Without a Sinagoga Challenge, the Afong Rule is Not Implicated. The ICA held that Heggland failed to challenge the validity of his Colorado conviction. In other words, he did not, after receiving a copy of the presentence report, but before being sentenced, object to the use of those priors listed in the report on the grounds that they fail to show that he had not been counseled, that he waived his right to counsel, or that they had been entered wrongly against him. Because he failed to challenge the validity of the priors listed against him, the State was not obligated to prove show that the priors were from the strictures of Afong. The ICA also noted that Heggland stipulated to the prior conviction and that at the time he committed his Hawai'i offense, he was still on parole from that prior.
Priors for Mand'y Min. Purposes Must be Timely. Heggland also opposed the mand'y min. on the grounds that his Hawai'i conviction was not close enough to fall w/in the time frame of HRS § 706-606.5(f) (to impose the mand'y min., the offense must have been committed "within the maximum term of imprisonment possible after a prior felony offense from another jurisdiction."). In other words, for a prior to go to the imposition of the mand'y min., the new offense must have been committed w/in the maximum prison term carried over by the prior conviction. The ICA examined the statutory maximum under Colorado law, which requires mandatory parole for some offenses even when the defendant serves his or her entire prison sentence. The ICA held that because it was undisputed that Heggland was still serving his mandatory parole under Colorado law and because parole is not a new sentence but an extension of the old one, his Hawai'i offense had been committed w/in the maximum term of imprisonment.
Can A Defendant Challenge, AND Stipulate? The ICA, per curiam, vacated/remanded this case because the State did not have to show the priors were invalid unless the defendant challenged them in the first place. What's curious is none of the prior case law addresses the issue of stipulating to the existence of the prior conviction. Nevertheless, the ICA noted several times that Heggland stipulated to the Colorado conviction. The case law suggests that if Heggland made the good-faith challenge and objected to the validity of the prior, that would be enough under Sinagoga and thus the burden of proof would fall squarely onto the State to show that the prior is adequate. Practically speaking, this could be damaging for the defendant when the State brings out a bunch of nasty facts from the defendant's past. The ideal solution calls for Heggland to stipulate to the existence of the prior conviction, but still make a good-faith challenge that he was not counseled when he was convicted.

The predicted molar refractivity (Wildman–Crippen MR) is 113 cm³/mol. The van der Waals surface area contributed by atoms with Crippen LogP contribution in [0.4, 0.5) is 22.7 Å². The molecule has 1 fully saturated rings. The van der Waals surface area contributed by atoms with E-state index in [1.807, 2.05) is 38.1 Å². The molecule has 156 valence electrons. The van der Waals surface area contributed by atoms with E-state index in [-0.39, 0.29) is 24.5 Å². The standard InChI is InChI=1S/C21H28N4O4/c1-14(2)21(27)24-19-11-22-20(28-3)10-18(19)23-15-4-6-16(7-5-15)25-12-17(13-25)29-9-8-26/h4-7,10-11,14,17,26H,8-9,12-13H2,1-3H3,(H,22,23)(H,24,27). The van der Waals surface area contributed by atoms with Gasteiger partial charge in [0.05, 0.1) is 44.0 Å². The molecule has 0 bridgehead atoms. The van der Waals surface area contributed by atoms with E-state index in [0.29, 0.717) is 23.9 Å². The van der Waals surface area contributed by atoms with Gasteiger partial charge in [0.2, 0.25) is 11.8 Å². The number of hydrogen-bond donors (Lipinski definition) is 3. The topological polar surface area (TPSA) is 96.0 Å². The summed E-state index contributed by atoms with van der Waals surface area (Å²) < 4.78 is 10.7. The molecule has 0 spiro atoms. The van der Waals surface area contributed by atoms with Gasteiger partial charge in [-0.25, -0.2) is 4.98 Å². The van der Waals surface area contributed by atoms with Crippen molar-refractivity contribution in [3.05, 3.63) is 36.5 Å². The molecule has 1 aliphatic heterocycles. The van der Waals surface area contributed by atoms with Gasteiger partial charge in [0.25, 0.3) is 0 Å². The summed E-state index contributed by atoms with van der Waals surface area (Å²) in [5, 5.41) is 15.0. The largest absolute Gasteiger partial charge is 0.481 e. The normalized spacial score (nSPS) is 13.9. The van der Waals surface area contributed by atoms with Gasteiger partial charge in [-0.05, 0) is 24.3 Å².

It could even be enough to simply say on the record that the defendant is raising a "Sinagoga challenge" on the grounds that the State has not shown he had counsel or that he had waived his right to counsel, but this is still risky business. After all, showing that the defendant was counseled or that he waived the right to counsel could be a piece of cake. It may just take a few phone calls, a court document from another State, or even the telephonic testimony of an unwilling public defender for the State to show to a "reasonable satisfaction" that the prior is just fine. Perhaps the better method of attack for the defendant, at least on appeal, would be alleging error from the third step in Sinagoga--that the sentencing court failed to inform the defendant before imposing sentence that he has to make the good-faith challenge. This seems to put the duty on the sentencing court. A sly prosecutor may also consider reminding the sentencing court about this duty to inform given how easy it may be to drag out bad facts relating to the prior and how it easy it might be to prove that the prior is w/o defect by a "reasonable satisfaction."